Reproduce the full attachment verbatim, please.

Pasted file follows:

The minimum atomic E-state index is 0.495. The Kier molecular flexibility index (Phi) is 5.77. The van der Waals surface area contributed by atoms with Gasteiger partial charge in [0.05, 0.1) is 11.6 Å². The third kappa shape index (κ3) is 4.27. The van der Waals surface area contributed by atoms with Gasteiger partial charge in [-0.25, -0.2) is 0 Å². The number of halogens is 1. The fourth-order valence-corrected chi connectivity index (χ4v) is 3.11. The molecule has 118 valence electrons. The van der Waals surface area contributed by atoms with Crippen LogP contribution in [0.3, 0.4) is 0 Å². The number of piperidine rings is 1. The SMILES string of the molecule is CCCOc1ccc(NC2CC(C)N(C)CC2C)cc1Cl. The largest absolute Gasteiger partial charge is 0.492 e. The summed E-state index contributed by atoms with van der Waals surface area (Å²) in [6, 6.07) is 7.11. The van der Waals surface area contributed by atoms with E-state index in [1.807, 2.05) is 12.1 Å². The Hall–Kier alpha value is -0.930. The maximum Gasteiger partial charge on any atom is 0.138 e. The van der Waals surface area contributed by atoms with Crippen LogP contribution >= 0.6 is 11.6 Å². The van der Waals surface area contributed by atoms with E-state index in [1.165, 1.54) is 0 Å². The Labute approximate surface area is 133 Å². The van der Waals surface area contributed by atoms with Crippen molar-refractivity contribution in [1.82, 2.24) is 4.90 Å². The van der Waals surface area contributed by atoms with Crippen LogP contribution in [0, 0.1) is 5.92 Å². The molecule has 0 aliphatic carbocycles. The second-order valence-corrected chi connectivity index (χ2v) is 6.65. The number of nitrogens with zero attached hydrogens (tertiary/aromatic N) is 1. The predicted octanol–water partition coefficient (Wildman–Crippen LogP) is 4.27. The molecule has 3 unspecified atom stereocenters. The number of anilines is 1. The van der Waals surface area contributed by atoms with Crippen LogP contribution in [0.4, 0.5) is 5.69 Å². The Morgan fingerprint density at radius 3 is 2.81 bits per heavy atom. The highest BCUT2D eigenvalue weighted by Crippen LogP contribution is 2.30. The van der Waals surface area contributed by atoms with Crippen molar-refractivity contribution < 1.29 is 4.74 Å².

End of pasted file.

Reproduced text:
The minimum atomic E-state index is 0.495. The Kier molecular flexibility index (Phi) is 5.77. The van der Waals surface area contributed by atoms with Gasteiger partial charge in [0.05, 0.1) is 11.6 Å². The third kappa shape index (κ3) is 4.27. The van der Waals surface area contributed by atoms with Gasteiger partial charge in [-0.25, -0.2) is 0 Å². The number of halogens is 1. The fourth-order valence-corrected chi connectivity index (χ4v) is 3.11. The molecule has 118 valence electrons. The van der Waals surface area contributed by atoms with Crippen LogP contribution in [0.3, 0.4) is 0 Å². The number of piperidine rings is 1. The SMILES string of the molecule is CCCOc1ccc(NC2CC(C)N(C)CC2C)cc1Cl. The largest absolute Gasteiger partial charge is 0.492 e. The summed E-state index contributed by atoms with van der Waals surface area (Å²) in [6, 6.07) is 7.11. The van der Waals surface area contributed by atoms with E-state index in [1.807, 2.05) is 12.1 Å². The Hall–Kier alpha value is -0.930. The maximum Gasteiger partial charge on any atom is 0.138 e. The van der Waals surface area contributed by atoms with Crippen LogP contribution >= 0.6 is 11.6 Å². The van der Waals surface area contributed by atoms with E-state index in [1.165, 1.54) is 0 Å². The Labute approximate surface area is 133 Å². The van der Waals surface area contributed by atoms with Crippen molar-refractivity contribution in [1.82, 2.24) is 4.90 Å². The van der Waals surface area contributed by atoms with Crippen LogP contribution in [0, 0.1) is 5.92 Å². The molecule has 0 aliphatic carbocycles. The second-order valence-corrected chi connectivity index (χ2v) is 6.65. The number of nitrogens with zero attached hydrogens (tertiary/aromatic N) is 1. The predicted octanol–water partition coefficient (Wildman–Crippen LogP) is 4.27. The molecule has 3 unspecified atom stereocenters. The number of anilines is 1. The van der Waals surface area contributed by atoms with Crippen LogP contribution in [0.4, 0.5) is 5.69 Å². The Morgan fingerprint density at radius 3 is 2.81 bits per heavy atom. The highest BCUT2D eigenvalue weighted by Crippen LogP contribution is 2.30. The van der Waals surface area contributed by atoms with Crippen molar-refractivity contribution < 1.29 is 4.74 Å².